How to repair damaged laquer on a car.

12
Found 9th Jul 2015
Somebody has kindly scraped down the rear wheel arch of my car, although the paintwork is OK the laquer has been damaged. Can anybody point me to a "how to" guide for repairing/respraying with laquer to make it half decent.

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12 Comments

I also have this issue!

Original Poster

http://i1121.photobucket.com/albums/l507/krammers/Mobile%20Uploads/IMG_20150709_161844.jpg

Must be the week for it as someone has done it to my car the other day-again!!
My car is blue and the scratch shows up a mile away! Well maybe not a mile

I bumped a gate post and it rubbed green paint on to my car (silver car) in a panic i scrubbed it with scourer and dettol spray. Worked aswel, no 1 nos!

Original Poster

madsyork

I bumped a gate post and it rubbed green paint on to my car (silver car) … I bumped a gate post and it rubbed green paint on to my car (silver car) in a panic i scrubbed it with scourer and dettol spray. Worked aswel, no 1 nos!


Lol, I admire your panicked situation, but think I will go for the laquer. Thanks for your reply.

T-Cut? or try re-spraying some lacquer on, masking tape over areas you don't want overspray. You can get lacquer at Halfords in a spray can.

Original Poster

Spikeywikey

T-Cut? or try re-spraying some lacquer on, masking tape over areas you … T-Cut? or try re-spraying some lacquer on, masking tape over areas you don't want overspray. You can get lacquer at Halfords in a spray can.


Thanks sw, if you do get over spray can you use very fine wet and dry to blend in?

That looks like a ford?

Original Poster

elliott1982

That looks like a ford?


Citroen Picasso.

I haven't been into cars for a while now so not sure what has changed however......

I would start off with buying a tube of the 'scratch removers' you can find anywhere. Nowadays they are relatively cheap and come with a microfiber cloth. This will eliminate some of the surface lacquer scratches and reveal the deeper stuff. Usually you have a bout 6 layers of lacquer or so before you hit the paint so that's why a lot of the removers work because you are essentially removing some of the lacquer.

I wouldn't use a spray can of lacquer as you WILL see it and if you do it outside it will catch dust particles and look messy. Trust me ive been there. Besides trying to address a small area with a spray can which has a large spray area will be difficult and trying to reduce this by going in closer will create runs.

As I mentioned, start of with a scratch remover and you might find it significantly reduces it from what it was. You might want to weigh up the option of leaving the small scratch compared to the DIY risk and then finally a cost of a professional repair.

I handed back my company car last year (12 plate Audi) and it had marks and scratches everywhere which were not on the original sheet. Out came the remover and I got rid of 90% of the marks as I was rubbing down the lacquer. The other % was wear and tear/stone chips.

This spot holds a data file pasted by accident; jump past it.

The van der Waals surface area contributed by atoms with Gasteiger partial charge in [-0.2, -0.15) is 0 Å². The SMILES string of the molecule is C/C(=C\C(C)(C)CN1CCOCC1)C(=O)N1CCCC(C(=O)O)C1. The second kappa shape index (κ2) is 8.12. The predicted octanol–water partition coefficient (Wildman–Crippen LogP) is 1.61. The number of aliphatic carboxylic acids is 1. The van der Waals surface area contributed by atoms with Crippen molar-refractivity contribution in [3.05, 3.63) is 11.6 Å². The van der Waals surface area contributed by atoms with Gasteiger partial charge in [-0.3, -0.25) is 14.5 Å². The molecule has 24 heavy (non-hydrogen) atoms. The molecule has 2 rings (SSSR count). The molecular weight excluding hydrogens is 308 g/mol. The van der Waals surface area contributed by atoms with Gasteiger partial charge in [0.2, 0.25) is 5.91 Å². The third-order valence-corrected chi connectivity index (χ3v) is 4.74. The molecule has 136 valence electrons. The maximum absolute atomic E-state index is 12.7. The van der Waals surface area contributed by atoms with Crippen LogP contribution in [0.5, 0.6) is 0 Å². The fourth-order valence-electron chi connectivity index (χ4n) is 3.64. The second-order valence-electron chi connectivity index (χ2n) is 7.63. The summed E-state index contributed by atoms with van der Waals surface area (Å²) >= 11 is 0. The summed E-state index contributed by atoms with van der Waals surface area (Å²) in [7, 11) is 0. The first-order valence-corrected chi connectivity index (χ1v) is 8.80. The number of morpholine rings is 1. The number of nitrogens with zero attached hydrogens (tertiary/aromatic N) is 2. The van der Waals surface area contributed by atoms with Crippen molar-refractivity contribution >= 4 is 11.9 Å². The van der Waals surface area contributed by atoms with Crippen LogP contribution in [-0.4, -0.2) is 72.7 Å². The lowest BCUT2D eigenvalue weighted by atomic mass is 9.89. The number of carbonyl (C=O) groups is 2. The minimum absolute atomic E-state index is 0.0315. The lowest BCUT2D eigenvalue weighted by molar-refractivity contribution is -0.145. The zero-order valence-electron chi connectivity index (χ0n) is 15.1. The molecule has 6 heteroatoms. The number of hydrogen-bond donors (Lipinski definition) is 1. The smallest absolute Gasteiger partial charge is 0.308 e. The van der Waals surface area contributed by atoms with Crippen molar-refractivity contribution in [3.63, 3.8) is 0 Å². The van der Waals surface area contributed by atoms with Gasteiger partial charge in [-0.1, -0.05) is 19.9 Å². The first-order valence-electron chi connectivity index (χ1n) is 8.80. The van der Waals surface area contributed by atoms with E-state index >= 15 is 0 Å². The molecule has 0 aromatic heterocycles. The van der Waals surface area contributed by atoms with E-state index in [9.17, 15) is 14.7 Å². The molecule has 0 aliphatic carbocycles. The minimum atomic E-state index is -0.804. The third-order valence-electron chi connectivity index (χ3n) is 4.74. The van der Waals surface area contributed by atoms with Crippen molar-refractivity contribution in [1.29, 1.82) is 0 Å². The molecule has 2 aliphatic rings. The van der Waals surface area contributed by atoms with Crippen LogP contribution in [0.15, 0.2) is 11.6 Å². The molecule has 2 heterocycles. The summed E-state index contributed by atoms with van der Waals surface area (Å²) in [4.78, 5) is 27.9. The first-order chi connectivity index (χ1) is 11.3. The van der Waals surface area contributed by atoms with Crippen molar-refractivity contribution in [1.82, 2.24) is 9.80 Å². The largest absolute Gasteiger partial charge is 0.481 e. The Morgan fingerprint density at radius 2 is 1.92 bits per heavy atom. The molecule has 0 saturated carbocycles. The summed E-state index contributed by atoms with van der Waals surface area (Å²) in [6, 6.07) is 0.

HTH

Original Poster

nomez

I haven't been into cars for a while now so not sure what has changed … I haven't been into cars for a while now so not sure what has changed however......I would start off with buying a tube of the 'scratch removers' you can find anywhere. Nowadays they are relatively cheap and come with a microfiber cloth. This will eliminate some of the surface lacquer scratches and reveal the deeper stuff. Usually you have a bout 6 layers of lacquer or so before you hit the paint so that's why a lot of the removers work because you are essentially removing some of the lacquer.I wouldn't use a spray can of lacquer as you WILL see it and if you do it outside it will catch dust particles and look messy. Trust me ive been there. Besides trying to address a small area with a spray can which has a large spray area will be difficult and trying to reduce this by going in closer will create runs.As I mentioned, start of with a scratch remover and you might find it significantly reduces it from what it was. You might want to weigh up the option of leaving the small scratch compared to the DIY risk and then finally a cost of a professional repair. I handed back my company car last year (12 plate Audi) and it had marks and scratches everywhere which were not on the original sheet. Out came the remover and I got rid of 90% of the marks as I was rubbing down the lacquer. The other % was wear and tear/stone chips.HTH


That's great advice, thanks for the reply. So if I use the scratch remover do I just leave it with no top coat? Maybe just apply polish over it? Will investigate further over the weekend.

No problem. From what it looks like the scratch remover will remove the left and right horizontal lines and the vertical line. I bet you will be left with the two blobs adjacent to one another with the left looks like it is primer and the right being some plastic (assuming its the bumper).

I reckon you'll be fine with just those two left as it however you can get lacquer in the form of a nail polish type application if you want to be doubly sure. I would treat it just like a stone chip. (stone chip touch ups are nasty).

With being in a remote spot, UV degradation wont really happen but in the winter with it being next to the wheel I would be weary of the salt content eating away at the paint work.
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